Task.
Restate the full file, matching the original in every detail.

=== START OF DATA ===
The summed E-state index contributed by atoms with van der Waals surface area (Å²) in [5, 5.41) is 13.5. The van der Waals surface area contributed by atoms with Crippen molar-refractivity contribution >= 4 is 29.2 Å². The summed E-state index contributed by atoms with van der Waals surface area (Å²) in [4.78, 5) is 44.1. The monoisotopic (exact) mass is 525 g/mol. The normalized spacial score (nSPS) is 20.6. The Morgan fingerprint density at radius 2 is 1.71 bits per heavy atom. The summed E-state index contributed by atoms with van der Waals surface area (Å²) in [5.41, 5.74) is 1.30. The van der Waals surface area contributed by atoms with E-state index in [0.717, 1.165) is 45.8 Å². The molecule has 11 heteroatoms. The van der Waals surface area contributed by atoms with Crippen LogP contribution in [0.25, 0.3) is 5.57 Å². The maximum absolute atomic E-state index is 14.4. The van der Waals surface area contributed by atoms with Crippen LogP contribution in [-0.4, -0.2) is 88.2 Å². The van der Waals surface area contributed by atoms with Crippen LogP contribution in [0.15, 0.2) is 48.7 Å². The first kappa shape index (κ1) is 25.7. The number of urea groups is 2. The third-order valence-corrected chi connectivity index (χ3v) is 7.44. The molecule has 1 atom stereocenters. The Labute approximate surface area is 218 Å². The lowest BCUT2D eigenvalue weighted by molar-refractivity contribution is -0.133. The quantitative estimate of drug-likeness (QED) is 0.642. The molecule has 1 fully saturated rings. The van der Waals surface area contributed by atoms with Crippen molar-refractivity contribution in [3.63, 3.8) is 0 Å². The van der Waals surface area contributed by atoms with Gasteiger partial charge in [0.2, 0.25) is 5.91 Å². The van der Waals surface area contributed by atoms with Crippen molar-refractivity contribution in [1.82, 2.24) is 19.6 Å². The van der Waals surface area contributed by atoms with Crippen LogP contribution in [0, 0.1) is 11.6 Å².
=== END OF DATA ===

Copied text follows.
The summed E-state index contributed by atoms with van der Waals surface area (Å²) in [5, 5.41) is 13.5. The van der Waals surface area contributed by atoms with Crippen molar-refractivity contribution >= 4 is 29.2 Å². The summed E-state index contributed by atoms with van der Waals surface area (Å²) in [4.78, 5) is 44.1. The monoisotopic (exact) mass is 525 g/mol. The normalized spacial score (nSPS) is 20.6. The Morgan fingerprint density at radius 2 is 1.71 bits per heavy atom. The summed E-state index contributed by atoms with van der Waals surface area (Å²) in [5.41, 5.74) is 1.30. The van der Waals surface area contributed by atoms with E-state index in [0.717, 1.165) is 45.8 Å². The molecule has 11 heteroatoms. The van der Waals surface area contributed by atoms with Crippen LogP contribution in [0.25, 0.3) is 5.57 Å². The maximum absolute atomic E-state index is 14.4. The van der Waals surface area contributed by atoms with Crippen LogP contribution in [-0.4, -0.2) is 88.2 Å². The van der Waals surface area contributed by atoms with Crippen LogP contribution in [0.15, 0.2) is 48.7 Å². The first kappa shape index (κ1) is 25.7. The number of urea groups is 2. The third-order valence-corrected chi connectivity index (χ3v) is 7.44. The molecule has 1 atom stereocenters. The Labute approximate surface area is 218 Å². The lowest BCUT2D eigenvalue weighted by molar-refractivity contribution is -0.133. The quantitative estimate of drug-likeness (QED) is 0.642. The molecule has 1 fully saturated rings. The van der Waals surface area contributed by atoms with Crippen molar-refractivity contribution in [3.63, 3.8) is 0 Å². The van der Waals surface area contributed by atoms with Gasteiger partial charge in [0.2, 0.25) is 5.91 Å². The van der Waals surface area contributed by atoms with Crippen molar-refractivity contribution in [1.82, 2.24) is 19.6 Å². The van der Waals surface area contributed by atoms with Crippen LogP contribution in [0, 0.1) is 11.6 Å².